Important sources of vitamin C include citrus fruits, strawberries, broccoli, spinach, and potatoes. Recommended daily intake is 75 to 90 mg, with smokers requiring 110 to 125 mg daily because of increased oxidative stress.6-9 Although access to these foods in the modern United States is high, as many as 10% of males and 6.9% of females are vitamin C deficient, and in the subset of generally healthy middle-class Americans, as many as 6% are deficient.8,10 The highest risk groups tend to be smokers and individuals with low incomes.8 Although vitamin C deficiency does not automatically equate to scurvy, early studies on experimentally induced scurvy in prisoners showed that signs of scurvy may begin to develop in as few as 29 days of complete vitamin C deprivation, with overt scurvy developing after approximately 40 to 90 days.11,12
Patients with scurvy often pose a diagnostic dilemma for physicians because their presenting symptoms, such as fatigue, anemia, and rash, are nonspecific and can lead physicians down a laborious and costly road of unnecessary tests including vasculitic, infectious, and rheumatologic workups to determine the cause of the symptoms. Increased awareness of the current prevalence of hypovitaminosis C may help to decrease these unnecessary costs by putting scurvy higher on the differential for patients with this spectrum of symptoms.
Scurvy has been called the eternal masquerader because its nonspecific signs and symptoms have often led to misdiagnosis.13 Cases of scurvy mimicking diseases ranging from bone tumors14 to spondyloarthritis15 and vasculitis16 have been reported. The typical patient at risk for scurvy tends to fall in one of the following categories: psychiatric illness, gastrointestinal disorders, malnourishment, chronic alcoholism, drug use, elderly age, infants, restrictive dietary habits or food allergies, or those in developing countries.17-20 Our patient did not fit particularly well into any of the aforementioned high-risk categories; he had only recently become homeless and had a history of intravenous drug use but had not been using drugs in the months prior to the development of scurvy. Additionally, his salient symptoms were more consistent with reactive arthritis than with classic scurvy.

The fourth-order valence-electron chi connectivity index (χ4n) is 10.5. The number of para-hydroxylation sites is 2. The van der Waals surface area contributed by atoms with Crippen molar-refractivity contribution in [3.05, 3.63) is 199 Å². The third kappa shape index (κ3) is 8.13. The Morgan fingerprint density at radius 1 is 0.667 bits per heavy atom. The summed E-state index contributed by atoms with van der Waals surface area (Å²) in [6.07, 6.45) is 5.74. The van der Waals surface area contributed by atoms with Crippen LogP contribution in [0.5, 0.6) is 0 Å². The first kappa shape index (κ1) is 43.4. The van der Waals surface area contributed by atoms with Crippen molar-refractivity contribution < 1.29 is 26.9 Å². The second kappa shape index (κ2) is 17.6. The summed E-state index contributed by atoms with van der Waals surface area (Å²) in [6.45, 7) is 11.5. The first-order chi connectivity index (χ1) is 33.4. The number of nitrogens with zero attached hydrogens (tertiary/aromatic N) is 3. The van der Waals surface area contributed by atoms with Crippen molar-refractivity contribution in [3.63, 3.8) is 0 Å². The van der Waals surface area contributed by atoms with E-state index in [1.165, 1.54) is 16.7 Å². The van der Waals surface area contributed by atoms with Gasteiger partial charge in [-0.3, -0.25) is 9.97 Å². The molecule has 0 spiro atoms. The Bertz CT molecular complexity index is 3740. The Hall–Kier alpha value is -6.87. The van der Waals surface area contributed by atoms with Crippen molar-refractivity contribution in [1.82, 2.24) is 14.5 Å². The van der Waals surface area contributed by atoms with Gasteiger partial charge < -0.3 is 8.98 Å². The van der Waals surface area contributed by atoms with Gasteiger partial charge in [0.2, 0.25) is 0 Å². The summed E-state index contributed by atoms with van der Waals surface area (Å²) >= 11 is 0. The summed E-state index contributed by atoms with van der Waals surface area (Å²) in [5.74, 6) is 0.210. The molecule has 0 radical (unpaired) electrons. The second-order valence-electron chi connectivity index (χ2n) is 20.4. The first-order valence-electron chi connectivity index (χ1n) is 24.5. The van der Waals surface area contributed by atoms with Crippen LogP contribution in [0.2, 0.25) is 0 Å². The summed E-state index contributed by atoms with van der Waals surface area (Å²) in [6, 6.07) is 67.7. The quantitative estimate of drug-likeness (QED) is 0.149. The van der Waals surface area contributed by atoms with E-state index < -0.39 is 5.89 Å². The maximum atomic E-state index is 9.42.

Although he had many symptoms consistent with scurvy such as generalized malaise, perifollicular hemorrhage and hyperkeratosis, spongy edema of the joints, and mild anemia on laboratory testing, he was missing several classic scurvy symptoms. Unlike many patients with scurvy, our patient did not describe any history of bruising easily or dental concerns, and examination was notably absent of ecchymoses as well as spongy or bleeding gums. He did, however, present with eye irritation and photophobia. These symptoms, consistent with keratoconjunctivitis sicca, are lesser known because ocular findings are rarely found in scurvy.21 Patients with scurvy can report eye burning and irritation, redness, blurry vision, and sensitivity to bright light secondary to increased dryness of the corneal surfaces. Horrobin et al22 postulated that this symptom may be mediated by regulation of prostaglandin E1 by vitamin C.
Another less common sign of scurvy found in our patient was patchy alopecia. Alopecia most often is seen in association with concomitant Sjögren syndrome.11,23 The etiology of the hair loss stems from the role of ascorbic acid in disulfide bonding during hair formation. The hair may fracture, coil into a corkscrew hair, or bend in several places, leading to a swan-neck deformity. Although a skin biopsy was not performed in our patient, results typically demonstrate a coiled hair in its follicle.24,25
We present the case of an otherwise generally healthy patient who developed vitamin C deficiency due to a diet consisting mostly of soda and energy drinks. His case presented a diagnostic dilemma, as his symptoms at first seemed most consistent with reactive arthritis and he was missing several of the risk factors and symptoms that would have led to an early diagnosis of scurvy. Vitamin C deficiency is not as uncommon as expected in the developed world; practitioners must be aware of the common as well as the unusual signs of scurvy.